Although it has been particularly wet and cool lately in Kentucky, this elusive fungus had not revealed itself to me despite several attempts to comb the forest floor. But a chance encounter while identifying beautiful ephemeral wildflowers left me with enough to prepare a delicious springtime meal!
Over fifteen years ago when I was working full time as a ceramic artist, I lived for a year on a llama farm in southern Indiana where I helped to build a communal wood-fired salt kiln. Many fond memories are associated with the farm and it is still one of the most inspiring places to reconnect with utterly wild nature. The spring bloom display is simply stunning and the abundance of strong native plant communities is unparalleled. So on a slow Sunday morning, another potter friend and I drove out for a visit.
I brought a cake I had created with dandelion blossoms and we nibbled on it smeared with violet jam while a fog cleared and gentle rain subsided. My potter friend who owns the land is also a cave explorer and has been busy mapping over 40 of the estimated 100 miles of underground tunnels in the area. We caught up on tales of expeditions in Mexico, my cave diving in Central America, the current pottery community in Louisville, and how bread is an equally satisfying craft. My friend shared with us some of the best canela I've ever tasted from Oaxaca before we poked around his ceramic studio in the woods and took a wildflower walk.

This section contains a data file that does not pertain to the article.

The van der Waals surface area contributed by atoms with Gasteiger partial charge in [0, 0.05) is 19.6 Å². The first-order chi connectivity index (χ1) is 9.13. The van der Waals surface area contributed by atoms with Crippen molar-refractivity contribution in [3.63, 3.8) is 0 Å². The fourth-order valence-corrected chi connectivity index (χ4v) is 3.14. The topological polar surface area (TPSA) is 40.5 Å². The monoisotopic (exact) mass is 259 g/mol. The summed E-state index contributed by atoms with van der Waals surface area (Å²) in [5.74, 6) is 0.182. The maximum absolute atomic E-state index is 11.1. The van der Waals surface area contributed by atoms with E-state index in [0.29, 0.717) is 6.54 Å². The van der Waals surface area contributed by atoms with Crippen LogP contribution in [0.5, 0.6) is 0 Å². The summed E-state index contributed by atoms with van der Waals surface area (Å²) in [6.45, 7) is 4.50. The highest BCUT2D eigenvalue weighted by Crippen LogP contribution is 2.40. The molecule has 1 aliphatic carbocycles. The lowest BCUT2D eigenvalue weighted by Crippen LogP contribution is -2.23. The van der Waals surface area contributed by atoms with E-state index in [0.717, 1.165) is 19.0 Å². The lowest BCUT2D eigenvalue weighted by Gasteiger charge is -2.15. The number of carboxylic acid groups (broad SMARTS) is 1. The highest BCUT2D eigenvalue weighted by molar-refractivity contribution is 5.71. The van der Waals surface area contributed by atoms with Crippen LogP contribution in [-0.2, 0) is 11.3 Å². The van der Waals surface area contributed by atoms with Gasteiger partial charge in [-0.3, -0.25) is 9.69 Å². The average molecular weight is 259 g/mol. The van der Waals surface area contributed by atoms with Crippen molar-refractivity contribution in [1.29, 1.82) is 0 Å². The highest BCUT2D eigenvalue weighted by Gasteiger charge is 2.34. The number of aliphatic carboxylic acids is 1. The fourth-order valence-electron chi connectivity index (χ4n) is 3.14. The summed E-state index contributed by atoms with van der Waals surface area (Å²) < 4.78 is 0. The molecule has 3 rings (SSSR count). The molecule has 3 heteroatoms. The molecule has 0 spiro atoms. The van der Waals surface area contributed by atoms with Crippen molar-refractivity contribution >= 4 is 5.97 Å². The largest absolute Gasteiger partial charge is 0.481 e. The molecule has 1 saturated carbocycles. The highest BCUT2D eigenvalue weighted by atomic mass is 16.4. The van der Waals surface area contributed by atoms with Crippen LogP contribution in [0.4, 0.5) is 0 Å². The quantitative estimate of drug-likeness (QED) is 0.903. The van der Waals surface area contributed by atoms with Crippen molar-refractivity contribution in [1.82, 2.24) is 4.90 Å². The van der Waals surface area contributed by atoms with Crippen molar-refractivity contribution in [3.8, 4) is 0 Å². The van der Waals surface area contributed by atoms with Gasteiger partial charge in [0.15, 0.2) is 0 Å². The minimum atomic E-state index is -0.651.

It was an inspiring day of reminiscing as well as rediscovery capped with the collection of edible wild mustard flowers and a handful of morels. On the drive back, we stopped to photograph some of the wildflowers and was surprised with a small grouping of happy little mushrooms just waiting to be exalted in my kitchen! Squealing, we searched for more but were satisfied with only a few - enough to be sauteed with a little butter, garlic, and wine. No doubt, I will be back to that spot, hoping for more!